Dani Hasrouni, Syrian photographer and artist
Born in Damascus, Syria in 1991
Lives and studies in Berlin, Germany
As an emergent young photographer and digital artist Dani Hasrouni already has proved his creative talent. Dani was born in 1991 in Damascus. In 2013, he graduated from his Bachelor’s degree at the Faculty of Fine Arts, University of Damascus, focusing on Visual Communication. In 2015, he began his Master’s degree at the same university. Dani came to Germany in 2016 in order to continue his studies, and immediately organized a first exhibition of his art in Ulm. The artist has also exhibited overseas: his work has been shown at Castleton University Gallery in the USA. Recently, Dani Hasrouni has chosen to settle in the German capital of Berlin.
Behind the lens of his camera, with his gaze full of sensitivity, Dani Hasrouni sets the scene: an introspective universe, conceptual and abstract where the shots of the Damascene photographer transcribe a strange, highly intimate and unreal atmosphere. Everything seems to be weightless, as if suspended out of context, while offering a blurred landscape populated with oneiric silhouettes. These evanescent creatures created by the photographer seem to haunt and transcend space and time, in a surprising dynamic of movement, fluidity and lightness.
Dani Hasrouni’s work explores the spatio-temporal qualities of technique, playing with what look like plumes of smoke left by the motion of a body in the image. In a beautiful range of pastel colors or black and white, the photographs interact with the medium in which the blur effect is explored as a means of making the change and fundamental instability of our being in the world visible. In unveiling through his images a reality buried beneath the apparent stability of our bodies, in offering us a poetic vision with a nostalgic emotion, the artist leads us immersed in the sensible.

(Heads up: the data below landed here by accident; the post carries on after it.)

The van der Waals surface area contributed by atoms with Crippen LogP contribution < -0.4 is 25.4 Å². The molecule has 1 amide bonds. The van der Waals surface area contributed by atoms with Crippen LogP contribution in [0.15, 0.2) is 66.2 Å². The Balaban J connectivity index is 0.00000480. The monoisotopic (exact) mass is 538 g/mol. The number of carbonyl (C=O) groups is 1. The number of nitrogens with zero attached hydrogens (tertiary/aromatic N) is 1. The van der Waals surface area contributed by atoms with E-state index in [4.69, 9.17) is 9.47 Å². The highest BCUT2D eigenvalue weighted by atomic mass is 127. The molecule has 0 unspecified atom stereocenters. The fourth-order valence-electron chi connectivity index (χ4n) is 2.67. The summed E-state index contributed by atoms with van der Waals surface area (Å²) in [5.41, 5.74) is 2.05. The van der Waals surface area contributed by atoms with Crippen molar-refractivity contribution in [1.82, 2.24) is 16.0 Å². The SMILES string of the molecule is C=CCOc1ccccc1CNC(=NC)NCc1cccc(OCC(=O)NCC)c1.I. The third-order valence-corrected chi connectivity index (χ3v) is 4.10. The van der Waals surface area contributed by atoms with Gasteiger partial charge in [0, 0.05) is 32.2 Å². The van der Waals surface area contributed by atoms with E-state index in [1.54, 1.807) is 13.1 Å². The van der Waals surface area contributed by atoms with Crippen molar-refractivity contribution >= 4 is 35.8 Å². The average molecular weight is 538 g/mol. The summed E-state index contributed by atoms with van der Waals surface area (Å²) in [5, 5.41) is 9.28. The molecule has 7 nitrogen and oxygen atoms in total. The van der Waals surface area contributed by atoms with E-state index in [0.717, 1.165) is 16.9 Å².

In our universe, there are motion and stillness, light and dark, but is there a third state? We learned in physics that if the Cummins difference is present between two poles, then the current passes between the two, which implies that our world is built on a dualism based on continual motion, which it would be naive to counter-resist, and which can only move with it. Such motion also exists between soul and body, which should remain in its natural state, and should not be under siege. So in order to express this idea through photography, I choose informal people, and to add a magnified distortion effect, I use canvas curtains, lit in the background by a diffuse light. The silhouettes are shaped by leaving their footprints, between light and shadow, suggesting the soul that tries to synchronize with the body containing it. The expressiveness of movement allows silhouettes invest their forms as may be polymorphic and shimmering through the dissipation of the crystallized light in different values, this also reflects the proximity of the fabric that allows light to play between the two.